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All news / Future prospects for iranian red meat imports

  • 29 Feb 2016, 15:34

In past years Iran had been a large importer of sheep meat but economic problems and sanctions effectively meant that imports largely ceased.

Is it possible that this could change following sanctions that have now been effectively lifted, which followed the decision of January 16 2016 that the country has now met its internationally agreed nuclear requirements? In contrast to sheep meat, imports of beef and veal have been more substantial in recent years already, with trade having built up again since the early 2000s.

Iran is the second largest consumer market in the Middle East and North Africa, after Egypt, with around 80 million consumers. Currently, economic growth has stalled but the International Monetary Fund (IMF) is expecting it to pick up in 2016/17, projected at 4-5.5 per cent. This is given increased oil revenues with the lifting of export restrictions although the level of oil prices will also impact on the rate of economic recovery. Inward investment is also already building up for example in the local manufacture of vehicles. The long-term economic prospects look even more positive given Iran’s huge oil and gas reserves and their low extraction costs.

The lifting of economic sanctions is expected to result in Western goods reappearing on shelves. Foreign investment in the modern retail sector is already in the pipeline and investment in the food service sector is also anticipated. The Economist Intelligence Unit has just published a report on Iran “All that Glitters. Assessing opportunities and risks in post-sanctions Iran”

In the early 1980s sheep meat imports by Iran amounted to over 100,000 tonnes per annum and peaked at as much as 162,000 tonnes in 1982. This made it the second largest global importer after the United Kingdom. Trade was dominated by New Zealand and over this period Iran was its second largest market after the United Kingdom. Product mainly consisted of lamb. The other significant supplier was Australia, mainly supplying mutton. By the 2000s there were no imports, followed by some small resumption of trade in the 2010 to 2013 period mainly supplied by Australia. This trade though fell away again in 2014 and 2015, based on Australian export data. The last year of shipments from New Zealand was 1998. However, statistics for Iran should be treated with some caution as the country did not submit official trade figures in some years and so estimates, based on data for exporting countries, were made by FAO.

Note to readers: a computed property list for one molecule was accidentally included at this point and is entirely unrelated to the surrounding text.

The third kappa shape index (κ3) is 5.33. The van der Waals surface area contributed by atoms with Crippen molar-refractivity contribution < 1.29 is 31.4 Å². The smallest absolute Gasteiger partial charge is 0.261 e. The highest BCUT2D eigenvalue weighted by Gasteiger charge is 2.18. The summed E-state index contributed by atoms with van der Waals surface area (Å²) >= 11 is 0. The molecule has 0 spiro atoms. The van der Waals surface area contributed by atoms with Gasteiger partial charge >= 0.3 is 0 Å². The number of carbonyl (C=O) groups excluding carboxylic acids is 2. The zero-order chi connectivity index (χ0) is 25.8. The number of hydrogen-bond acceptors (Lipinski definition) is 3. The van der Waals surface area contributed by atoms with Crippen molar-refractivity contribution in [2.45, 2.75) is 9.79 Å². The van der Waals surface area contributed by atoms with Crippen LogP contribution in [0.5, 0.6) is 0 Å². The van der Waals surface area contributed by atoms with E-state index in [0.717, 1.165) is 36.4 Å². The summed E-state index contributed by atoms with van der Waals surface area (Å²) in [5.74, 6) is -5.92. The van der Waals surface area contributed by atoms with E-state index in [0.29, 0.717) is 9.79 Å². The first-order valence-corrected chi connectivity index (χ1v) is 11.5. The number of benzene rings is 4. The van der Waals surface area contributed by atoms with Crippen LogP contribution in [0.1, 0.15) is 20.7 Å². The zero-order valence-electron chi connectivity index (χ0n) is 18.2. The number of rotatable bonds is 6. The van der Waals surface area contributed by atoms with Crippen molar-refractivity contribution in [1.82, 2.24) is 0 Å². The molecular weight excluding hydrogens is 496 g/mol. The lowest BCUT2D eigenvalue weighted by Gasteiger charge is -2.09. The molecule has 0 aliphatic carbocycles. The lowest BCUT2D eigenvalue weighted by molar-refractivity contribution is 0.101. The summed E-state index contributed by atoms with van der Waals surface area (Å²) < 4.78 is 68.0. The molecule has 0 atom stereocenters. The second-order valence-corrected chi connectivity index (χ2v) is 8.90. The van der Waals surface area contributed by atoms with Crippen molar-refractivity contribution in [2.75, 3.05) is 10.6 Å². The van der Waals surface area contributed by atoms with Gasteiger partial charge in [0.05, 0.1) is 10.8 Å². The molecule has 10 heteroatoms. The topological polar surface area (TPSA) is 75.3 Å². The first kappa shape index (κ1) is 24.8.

Beef and veal imports by Iran have also shown considerable year to year variations, but unlike sheep meat there has always been some significant trade. In recent years imports have been much higher than for sheep meat. Brazil now dominates trade and its data for 2015 shows shipments of 98,000 tonnes to Iran, although this was well down on the 191,000 tonnes supplied in 2010. In addition 40,000 tonnes, were also imported from the United Arab Emirates which will have been re-exported. The data also shows that there were even significant shipments from the EU, of 27,000 tonnes in 2011, but EU export figures indicate that trade has been negligible. In recent years it has been below 1,000 tonnes per annum. The EU though had been a small but significant supplier in the early 1980s.

Government policy could impact on future levels of red meat imports. This includes increased push for food security including in red meat and prevalence of bureaucracy. Import tariff policy could also impact and Iran is not a member of the World Trade Organisation. Also Iran has seen a large growth in poultry meat consumption, unlike red meat, in order to meet the increase in demand for animal protein. There is also a need for an improvement in food distribution infrastructure.

The question is whether Iran could again return as a major importer of sheep meat and so offer renewed market opportunities for Australia and New Zealand in particular. Such developments would help in further export diversification for these two countries, just as China has already done, and reduce their dependence upon traditional markets. In the case of beef the Iranian market has already offered good market opportunities for Brazil, other supplying countries could gain some benefit as well.